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Zendesk CEO - 'We're a disruptive player in the CRM market'

Phil Wainewright Profile picture for user pwainewright March 5, 2020
Zendesk CEO Mikkel Svane tells us why his company has the potential to disrupt the CRM landscape with a headless platform that delivers a joined-up customer experience

Mikkel Svane CEO Zendesk
Mikkel Svane, Zendesk

Expected to break through $1 billion in revenue this year, Zendesk is starting to look like a challenger that can join the top tier of CRM vendors. We spoke to CEO Mikkel Svane this week — he believes there's a growing appetite for a different kind of CRM software, focused on delivering a joined-up customer experience:

I think already a new generation of businesses — if you think about all the new economy businesses, the subscription-based businesses, the convenience-based businesses, the marketplace businesses — they think very differently about the customer experience.

Because these businesses depend so much on return business, ongoing business, there's no real sales transactions for these guys. It's more about maintaining the ongoing relationship. This is really where there's some interesting things and where we need a new generation of tools.

Although the digital trendsetters set the pace for its product strategy, Zendesk's 150,000-strong customer base stretches into more traditional industries too, including government, healthcare, telecoms, travel and hospitality. Around 40% of the business is "either of a size or complexity where you would consider them enterprise," says Svane, both business-to-consumer (B2C) and business-to-business (B2B). But while this is the same territory where the established players operate, in particular CRM giant Salesforce, he believes Zendesk appeals to customers that want something different:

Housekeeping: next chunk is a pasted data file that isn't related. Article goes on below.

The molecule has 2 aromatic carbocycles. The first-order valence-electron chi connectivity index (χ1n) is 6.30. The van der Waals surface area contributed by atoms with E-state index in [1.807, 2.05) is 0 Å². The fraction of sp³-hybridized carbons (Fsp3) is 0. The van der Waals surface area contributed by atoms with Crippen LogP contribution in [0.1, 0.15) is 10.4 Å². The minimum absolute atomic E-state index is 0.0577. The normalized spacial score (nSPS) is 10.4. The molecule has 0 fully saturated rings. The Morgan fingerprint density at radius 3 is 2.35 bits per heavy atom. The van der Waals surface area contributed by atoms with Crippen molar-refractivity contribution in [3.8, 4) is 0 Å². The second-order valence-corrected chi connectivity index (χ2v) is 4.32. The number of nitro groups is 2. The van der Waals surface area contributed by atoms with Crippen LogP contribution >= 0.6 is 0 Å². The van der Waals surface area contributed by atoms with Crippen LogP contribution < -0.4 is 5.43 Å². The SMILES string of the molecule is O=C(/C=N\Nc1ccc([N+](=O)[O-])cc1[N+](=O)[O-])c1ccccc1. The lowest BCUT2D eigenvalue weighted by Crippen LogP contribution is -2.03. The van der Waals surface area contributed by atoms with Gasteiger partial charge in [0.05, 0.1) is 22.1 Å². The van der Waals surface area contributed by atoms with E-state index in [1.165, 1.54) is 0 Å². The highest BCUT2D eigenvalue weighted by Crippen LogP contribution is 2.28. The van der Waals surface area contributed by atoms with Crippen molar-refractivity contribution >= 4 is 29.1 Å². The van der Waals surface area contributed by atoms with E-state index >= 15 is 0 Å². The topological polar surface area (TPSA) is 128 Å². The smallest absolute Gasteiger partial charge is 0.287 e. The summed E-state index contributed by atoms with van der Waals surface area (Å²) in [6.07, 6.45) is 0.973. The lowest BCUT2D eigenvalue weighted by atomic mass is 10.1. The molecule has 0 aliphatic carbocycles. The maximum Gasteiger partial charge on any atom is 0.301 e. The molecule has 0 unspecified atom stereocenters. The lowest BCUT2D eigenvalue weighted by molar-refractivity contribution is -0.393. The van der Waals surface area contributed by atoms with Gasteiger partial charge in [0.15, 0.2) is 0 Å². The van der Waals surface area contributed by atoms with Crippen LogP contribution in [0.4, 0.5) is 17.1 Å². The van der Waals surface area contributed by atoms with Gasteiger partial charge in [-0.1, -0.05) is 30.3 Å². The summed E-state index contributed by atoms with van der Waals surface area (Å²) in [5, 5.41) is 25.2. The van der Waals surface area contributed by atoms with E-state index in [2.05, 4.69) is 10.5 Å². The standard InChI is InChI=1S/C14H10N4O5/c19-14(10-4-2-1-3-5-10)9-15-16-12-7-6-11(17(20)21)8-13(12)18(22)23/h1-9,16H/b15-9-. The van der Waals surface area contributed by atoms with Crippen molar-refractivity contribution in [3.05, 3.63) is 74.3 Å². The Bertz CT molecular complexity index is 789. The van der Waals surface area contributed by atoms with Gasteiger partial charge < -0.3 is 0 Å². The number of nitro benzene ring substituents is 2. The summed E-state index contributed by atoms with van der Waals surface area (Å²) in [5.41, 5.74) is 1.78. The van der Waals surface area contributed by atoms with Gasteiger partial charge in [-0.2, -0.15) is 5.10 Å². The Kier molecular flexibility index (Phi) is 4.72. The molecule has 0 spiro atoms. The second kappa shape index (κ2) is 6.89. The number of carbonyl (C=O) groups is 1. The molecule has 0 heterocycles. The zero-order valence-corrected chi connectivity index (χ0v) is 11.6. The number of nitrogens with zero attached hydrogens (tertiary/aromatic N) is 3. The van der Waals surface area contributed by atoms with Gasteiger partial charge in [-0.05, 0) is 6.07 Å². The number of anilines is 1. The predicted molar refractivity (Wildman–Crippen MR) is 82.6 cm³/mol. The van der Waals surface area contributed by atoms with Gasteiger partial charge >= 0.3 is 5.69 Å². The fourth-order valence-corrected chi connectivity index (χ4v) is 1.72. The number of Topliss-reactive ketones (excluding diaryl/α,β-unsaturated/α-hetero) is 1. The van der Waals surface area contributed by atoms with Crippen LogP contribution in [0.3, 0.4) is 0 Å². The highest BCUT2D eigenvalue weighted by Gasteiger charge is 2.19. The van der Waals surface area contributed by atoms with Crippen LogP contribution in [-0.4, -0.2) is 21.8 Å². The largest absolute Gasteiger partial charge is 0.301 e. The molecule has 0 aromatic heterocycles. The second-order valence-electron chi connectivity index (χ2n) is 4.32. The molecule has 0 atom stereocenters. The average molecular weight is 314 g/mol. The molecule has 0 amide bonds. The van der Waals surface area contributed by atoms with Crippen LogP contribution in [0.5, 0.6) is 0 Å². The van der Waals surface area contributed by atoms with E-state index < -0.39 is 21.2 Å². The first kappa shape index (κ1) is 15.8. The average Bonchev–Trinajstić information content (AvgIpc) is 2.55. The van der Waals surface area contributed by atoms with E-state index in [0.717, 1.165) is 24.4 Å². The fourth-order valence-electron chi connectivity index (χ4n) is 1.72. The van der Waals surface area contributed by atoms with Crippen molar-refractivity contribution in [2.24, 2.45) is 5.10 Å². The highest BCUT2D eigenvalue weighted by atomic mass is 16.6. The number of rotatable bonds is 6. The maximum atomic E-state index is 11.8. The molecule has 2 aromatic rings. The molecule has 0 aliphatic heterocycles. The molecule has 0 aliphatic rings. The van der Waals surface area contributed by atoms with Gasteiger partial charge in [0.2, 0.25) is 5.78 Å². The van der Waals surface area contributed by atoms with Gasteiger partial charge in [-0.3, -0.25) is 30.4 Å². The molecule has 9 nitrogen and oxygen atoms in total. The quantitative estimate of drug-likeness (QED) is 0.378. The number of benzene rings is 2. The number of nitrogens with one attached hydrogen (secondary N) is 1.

Our customers know to get Salesforce implemented and just use a sliver of the applications is a massive integration effort. For some customers, it's worth their while, if they really want to do a massive implementation. But customers also realize that it's an anchor to the business and it's ultimately like a marriage. They're not usually getting off that platform again.

I think we are talking to a different audience that are much more agile, that needs to get moving quickly, that needs to constantly adapt to the changing landscape of customer experiences, and we feel much more comfortable with that kind of client.

Next generation headless CRM

The company had planned a big launch this week at its annual conference. With the event called off at the last moment due to coronavirus concerns, the product launch has gone ahead with an undeservedly muted fanfare. It comprises the latest iteration of Zendesk's relatively new sales product, a new version of its support product, now integrated with conversational and messaging channels, along with the flagship AWS-based Sunshine CRM platform. Fully available for the first time this month, customers can use Sunshine to aggregate data from other systems and link into their own custom development on AWS. Svane says the line-up stands as testament to Zendesk's ability to innovate in CRM:

If you look at us compared to a lot of different companies, we still invest a lot in research and development. The investments we're doing in something like Sunshine, which is truly a next-generation headless CRM, that can have the potential to change the landscape again.

These are the things that we believe will keep innovation high and will continue to make us a disruptive, innovative player in the market. That's the kind of stuff that fuels us, that makes us excited.